C. Procedural Posture of the Instant Case

The case is not, as defendants insist, in its infancy. Discovery is well underway and the parties are working towards an agreeable protective order. They have exchanged documents, excepting source code, served interrogatories and document requests, and responded to each other's requests and interrogatories. More importantly, the parties have fully briefed the issue of claim construction, attended a Markman hearing, and received a claim construction order. See Largan Precision Co. Ltd. v. Fujifilm Corp., No. C 10-1318 SBA, 2011 WL 794983, at *2 (N.D. Cal. Mar. 1, 2011); Yodlee Inc. v. Ablaise Ltd., Nos. C-06-07222 SBA, 2009 WL 112857, at *4 (N.D. Cal. Jan. 16, 2009) ("The relevant inquiry here is the stage of the litigation, and the fact that no Markman hearing has occurred simply means that the case is less, rather than more, advanced."); Research in Motion Ltd. v. Visto Corp., 545 F. Supp. 2d 1011, 1012 (N.D. Cal. 2008) (granting a stay because "no briefing on claim construction or dispositive motions have been filed"). Both the parties and the Court have expended sufficient resources and time to render a stay untenable at this point.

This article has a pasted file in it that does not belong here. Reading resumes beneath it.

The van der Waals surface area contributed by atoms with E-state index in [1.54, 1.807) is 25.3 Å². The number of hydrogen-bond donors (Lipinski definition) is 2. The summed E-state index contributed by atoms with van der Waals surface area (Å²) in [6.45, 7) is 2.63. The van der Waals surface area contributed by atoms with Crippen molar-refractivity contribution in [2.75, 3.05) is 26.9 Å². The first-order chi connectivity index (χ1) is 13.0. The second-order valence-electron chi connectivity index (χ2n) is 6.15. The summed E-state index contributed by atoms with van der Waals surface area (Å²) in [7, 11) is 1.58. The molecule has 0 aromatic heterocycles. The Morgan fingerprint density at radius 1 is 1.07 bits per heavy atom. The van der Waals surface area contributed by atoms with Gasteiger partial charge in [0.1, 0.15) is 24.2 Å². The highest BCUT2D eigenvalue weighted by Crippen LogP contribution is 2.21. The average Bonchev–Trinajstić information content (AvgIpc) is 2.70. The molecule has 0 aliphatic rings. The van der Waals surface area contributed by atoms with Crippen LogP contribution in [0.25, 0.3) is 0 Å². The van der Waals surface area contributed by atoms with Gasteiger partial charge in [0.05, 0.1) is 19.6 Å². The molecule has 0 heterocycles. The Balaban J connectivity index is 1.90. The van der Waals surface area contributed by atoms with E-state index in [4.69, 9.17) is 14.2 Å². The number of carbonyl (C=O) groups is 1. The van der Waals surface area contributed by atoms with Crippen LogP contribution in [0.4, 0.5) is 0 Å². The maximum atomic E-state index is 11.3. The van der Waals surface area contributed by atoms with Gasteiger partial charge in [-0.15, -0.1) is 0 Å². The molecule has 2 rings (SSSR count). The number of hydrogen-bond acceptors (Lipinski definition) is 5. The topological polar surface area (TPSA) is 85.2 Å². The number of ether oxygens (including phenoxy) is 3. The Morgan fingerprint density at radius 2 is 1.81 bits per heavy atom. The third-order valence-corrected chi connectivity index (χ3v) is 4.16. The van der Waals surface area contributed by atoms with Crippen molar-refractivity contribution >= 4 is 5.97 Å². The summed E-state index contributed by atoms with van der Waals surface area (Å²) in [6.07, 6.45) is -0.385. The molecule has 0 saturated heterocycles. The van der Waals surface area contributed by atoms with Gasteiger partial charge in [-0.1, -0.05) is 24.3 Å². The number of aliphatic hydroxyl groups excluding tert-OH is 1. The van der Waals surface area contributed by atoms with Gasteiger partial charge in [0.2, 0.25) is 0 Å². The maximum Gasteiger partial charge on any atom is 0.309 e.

The decision to stay judicial proceedings in a patent case pending reexamination is discretionary. Often, a stay works as a logical and practical solution where the PTO effectively resolves much of the dispute that goes to the heart of patent litigation. For all the reasons explained above, this is not one of those cases. The defendants' motion for a stay must therefore be denied. A case management conference is scheduled for May 24, 2012 at 10:00 a.m. in Courtroom 3 on the 17th Floor of the United States Courthouse, 450 Golden Gate Avenue, San Francisco, California.





Summaries of

Interwoven, Inc. v. Vertical Computer Sys., Inc.

Mar 8, 2012
No. C 10-04645 RS (N.D. Cal. Mar. 8, 2012)

finding first factor weighed against stay where claim construction had occurred but also emphasizing that "[d]iscovery is well underway"

Summary of this case from Trusted Knight Corp. v. Int'l Bus. Machs. Corp.

denying a stay, noting that discovery was well underway, but that "[m]ore importantly, the parties have fully briefed the issue of claim construction, attended a Markman hearing, and received a claim construction order"

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Case details for

Interwoven, Inc. v. Vertical Computer Sys., Inc.

Case Details

Full title:INTERWOVEN, INC., Plaintiff, v. VERTICAL COMPUTER SYSTEMS, INC., Defendant.


Date published: Mar 8, 2012


No. C 10-04645 RS (N.D. Cal. Mar. 8, 2012)